It may take a combination of observing and searching to find bird nests in your yard. This Hooded Oriole nest was built under a frond on a palm tree (photos by Paul Konrad).
You never know what kind of birds will find your yard attractive for nesting; perhaps a pair of scrub jays will build a nest and raise nestlings.
As we’ve been enjoying the variety of birds that spring migration brings to our yards, some local favorites have begun nesting, ranging from robins to wrens to House Finches, chickadees to Wood Ducks to hummingbirds. The landscaping in your yard, ranging from lofty trees to manicured bushes, provides potential nesting habitat for a variety of birds. Likewise, when we provide bird houses we attract cavity nesting birds. It’s especially exciting when we find birds have adopted our yard to build their nests, lay and incubate their eggs, and raise their nestlings.
Throughout the spring season, and throughout previous years, we’ve provided a variety of articles about landscaping your yard to provide an area of nesting habitat for birds, along with valuable information about bird houses, big nest boxes, and nesting shelves to help you attract nesting birds to your yard. This provides a mini-habitat for birds, that when combined with the efforts of millions of birders who have committed space and created nesting habitat on a grand scale continent-wide, it becomes a huge urban, suburban, and rural contribution to bird conservation of our remarkable native birds. Great job everyone!
Now, it’s time to enjoy the nesting season, to watch for telltale signs of nesting behavior within your yard and yard-based views. Watch for birds collecting and carrying nesting material – sticks, grass, and other plant material. Watch for regular visits to a certain location in a tree or bush, or even under the eves of a building. And of course, watch for action at any nest boxes you may be providing for cavity nesting birds in need. Watch too for birds taking food to a potential nest site – caterpillars, insects, or earthworms perhaps. Nesting wrens and robins will serenade you, orioles and hummingbirds will delight you, and your yard will be all the more productive while it supports these valued birds.
Nesting Info Resources
You can learn more about the nesting birds you see by referring to the best single resource of information about the birds we share our yards with, Birds of the World. In fact, now you can use Birds of the World for 30 days Free by accessing Try Birds of the World - free for 30 days - firstname.lastname@example.org - Gmail (google.com) Near the end of that 30-day period, you can either cancel your free subscription, or opt for a monthly or annual fee to access the most comprehensive library of information about all the world’s species of birds – including those in your yard and neighborhood.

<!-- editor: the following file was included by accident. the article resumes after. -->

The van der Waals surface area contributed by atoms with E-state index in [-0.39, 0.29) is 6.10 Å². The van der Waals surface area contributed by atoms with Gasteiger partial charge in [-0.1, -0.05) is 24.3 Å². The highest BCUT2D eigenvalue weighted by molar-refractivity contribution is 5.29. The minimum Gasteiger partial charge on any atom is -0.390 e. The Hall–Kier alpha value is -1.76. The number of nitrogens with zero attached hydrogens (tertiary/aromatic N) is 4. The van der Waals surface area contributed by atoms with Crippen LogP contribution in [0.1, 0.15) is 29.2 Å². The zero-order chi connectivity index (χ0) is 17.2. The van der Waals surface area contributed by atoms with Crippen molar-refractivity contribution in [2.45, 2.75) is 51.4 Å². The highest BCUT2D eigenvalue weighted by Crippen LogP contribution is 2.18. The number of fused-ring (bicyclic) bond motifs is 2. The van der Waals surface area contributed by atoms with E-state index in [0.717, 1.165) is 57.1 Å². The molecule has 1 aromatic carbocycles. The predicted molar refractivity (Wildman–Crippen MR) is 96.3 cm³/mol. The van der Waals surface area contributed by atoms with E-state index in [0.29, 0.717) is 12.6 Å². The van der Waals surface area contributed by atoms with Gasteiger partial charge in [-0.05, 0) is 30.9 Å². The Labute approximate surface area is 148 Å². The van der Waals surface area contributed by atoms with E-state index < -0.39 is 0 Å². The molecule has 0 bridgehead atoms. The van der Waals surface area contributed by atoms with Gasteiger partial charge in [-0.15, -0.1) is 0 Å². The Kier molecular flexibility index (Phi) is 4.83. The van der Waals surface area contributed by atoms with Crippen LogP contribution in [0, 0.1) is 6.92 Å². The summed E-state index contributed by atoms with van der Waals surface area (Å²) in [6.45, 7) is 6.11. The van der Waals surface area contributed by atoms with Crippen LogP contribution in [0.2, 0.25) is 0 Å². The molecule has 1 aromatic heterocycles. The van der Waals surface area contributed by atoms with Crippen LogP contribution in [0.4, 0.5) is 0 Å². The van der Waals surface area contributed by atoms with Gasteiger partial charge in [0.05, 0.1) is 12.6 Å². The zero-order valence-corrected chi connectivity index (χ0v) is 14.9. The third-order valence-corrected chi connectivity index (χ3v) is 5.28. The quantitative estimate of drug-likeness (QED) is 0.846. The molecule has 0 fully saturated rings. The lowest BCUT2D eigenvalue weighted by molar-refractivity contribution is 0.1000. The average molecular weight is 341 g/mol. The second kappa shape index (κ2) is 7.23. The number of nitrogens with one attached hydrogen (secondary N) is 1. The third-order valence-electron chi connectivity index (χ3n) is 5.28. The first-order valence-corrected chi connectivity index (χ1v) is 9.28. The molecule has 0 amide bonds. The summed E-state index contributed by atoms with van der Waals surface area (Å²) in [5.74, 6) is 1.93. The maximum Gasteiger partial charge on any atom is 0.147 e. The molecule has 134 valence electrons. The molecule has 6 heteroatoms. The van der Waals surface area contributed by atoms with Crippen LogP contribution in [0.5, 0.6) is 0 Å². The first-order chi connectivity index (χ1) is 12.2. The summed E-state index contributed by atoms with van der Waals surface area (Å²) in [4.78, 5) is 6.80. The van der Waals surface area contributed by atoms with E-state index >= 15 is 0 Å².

Another source of Free information about the birds in your yard and far beyond it is All About Birds, which provides accurate information in a more digested form at Online bird guide, bird ID help, life history, bird sounds from Cornell All About Birds
Just type in the full name of the bird in the black box where it says “Search.” For example, if you want to learn more about American Robins, go to American Robin Life History, All About Birds, Cornell Lab of Ornithology
If you have the chance to keep a record of any nesting birds in your yard, you may be interested in reporting your nest records to NestWatch, which is also a good source of information about bird houses and other nesting structures and the birds that use them; see NestWatch | NestWatch - Where Birds Come to Life
All 3 of the above authoritative resources are products of the Cornell Lab of Ornithology, the world’s leading center for information about birds.
Planning for Nesting Birds
Although it’s probably too late to provide any new elements in your yard for nesting birds to utilize this season, it’s a good time to consider how you can add another element to improve your yard’s nesting habitat. Start with a look at your landscaping and considering how you can improve or increase nesting habitat for birds. Then there is the nest box option, to add a specific bird house for wrens, chickadees, or bluebirds; or it’s always exciting to try adding a big nest box to benefit nesting Wood Ducks, Hooded Mergansers, or one of the species of small owls, including screech owls. Then too, don’t overlook the addition of a nesting shelf that robins and phoebes will utilize.
As we improve our yards for birds, and especially nesting birds, we each become a valuable part of the overall effort that birders are making to provide our native birds with nesting habitat and nesting sites, thereby contributing to a continental effort to provide backyard habitat for birds in need of a little help from their friends. Enjoy all the birds that visit your yard this week, and throughout the summer!
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